There’s a new warning the rental fraud could be on the rise.
Due diligence firm Homeppl says the combination of possible job losses amongst renters at the end of the furlough scheme, a softening of eviction regulations, and what it calls “no consequences for fraudulent rental applications” mean the threat of fraud is increasing.
According to the firm’s data, there was a 71 per cent increase in the number of fraudulent applications between the second half of 2020 and the first half of 2021 - that means one in 50 rental applications are now fraudulent, rising to one in 20 in London, it claims.
The company also alleges that legal costs and lost rent mean each fraudulent tenant costs more than £30,000 on average - but the tenant themselves are at very little risk.
“The consequences for landlords of inadvertently approving a fraudulent application are dire - up to £30,000 in lost income and legal costs and fines of up to £3,000 for renting to a tenant with no legal right to rent in the UK[ - but for the tenant, there is little risk. In a worst-case scenario, scammers will lose their holding deposit, but there is little to de-incentivise them from making further fraudulent applications” according to Alexander Siedes, chief executive of Homeppl.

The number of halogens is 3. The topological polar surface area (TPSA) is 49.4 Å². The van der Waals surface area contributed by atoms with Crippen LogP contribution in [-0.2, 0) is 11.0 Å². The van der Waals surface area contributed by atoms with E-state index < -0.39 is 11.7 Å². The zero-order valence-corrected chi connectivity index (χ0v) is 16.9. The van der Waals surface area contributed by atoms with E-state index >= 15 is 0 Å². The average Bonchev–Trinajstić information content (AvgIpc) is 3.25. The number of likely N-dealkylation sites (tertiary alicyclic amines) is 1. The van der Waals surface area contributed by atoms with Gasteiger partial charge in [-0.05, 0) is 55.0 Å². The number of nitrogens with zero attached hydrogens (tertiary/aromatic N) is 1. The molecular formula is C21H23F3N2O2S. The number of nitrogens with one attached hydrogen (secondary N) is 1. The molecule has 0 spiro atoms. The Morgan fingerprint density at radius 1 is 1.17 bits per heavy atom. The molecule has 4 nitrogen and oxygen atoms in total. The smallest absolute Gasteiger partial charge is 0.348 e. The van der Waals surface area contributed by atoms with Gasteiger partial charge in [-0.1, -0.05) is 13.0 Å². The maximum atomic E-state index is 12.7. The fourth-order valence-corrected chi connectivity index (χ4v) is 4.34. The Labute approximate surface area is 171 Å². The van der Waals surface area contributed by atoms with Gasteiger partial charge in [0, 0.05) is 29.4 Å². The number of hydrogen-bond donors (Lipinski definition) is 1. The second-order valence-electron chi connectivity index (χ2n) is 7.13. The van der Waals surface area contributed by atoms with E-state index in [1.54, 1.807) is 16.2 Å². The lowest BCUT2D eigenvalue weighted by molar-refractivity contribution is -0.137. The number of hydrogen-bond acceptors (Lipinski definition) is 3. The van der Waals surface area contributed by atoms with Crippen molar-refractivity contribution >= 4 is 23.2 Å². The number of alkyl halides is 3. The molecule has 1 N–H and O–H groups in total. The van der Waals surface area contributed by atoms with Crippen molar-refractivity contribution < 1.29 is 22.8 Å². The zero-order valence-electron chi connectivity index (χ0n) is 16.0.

“When you add to that the softening of eviction regulation which means landlords have less power to evict fraudulent tenants, increasingly, scammers are renting properties with the intention of illegally subletting them to make easy money, at a huge cost and risk to the landlord.”
He adds that the fraudulent activity is becoming increasingly sophisticated.
“It has therefore never been more important for agents to ensure they have access to the latest verification technology, fraud detection tests, behavioural analysis, and financial algorithms as well as Open Banking data, so they can ensure they can accurately and safely facilitate tenant referencing to approve legitimate tenants and avoid losing thousands from fraudulent activity.”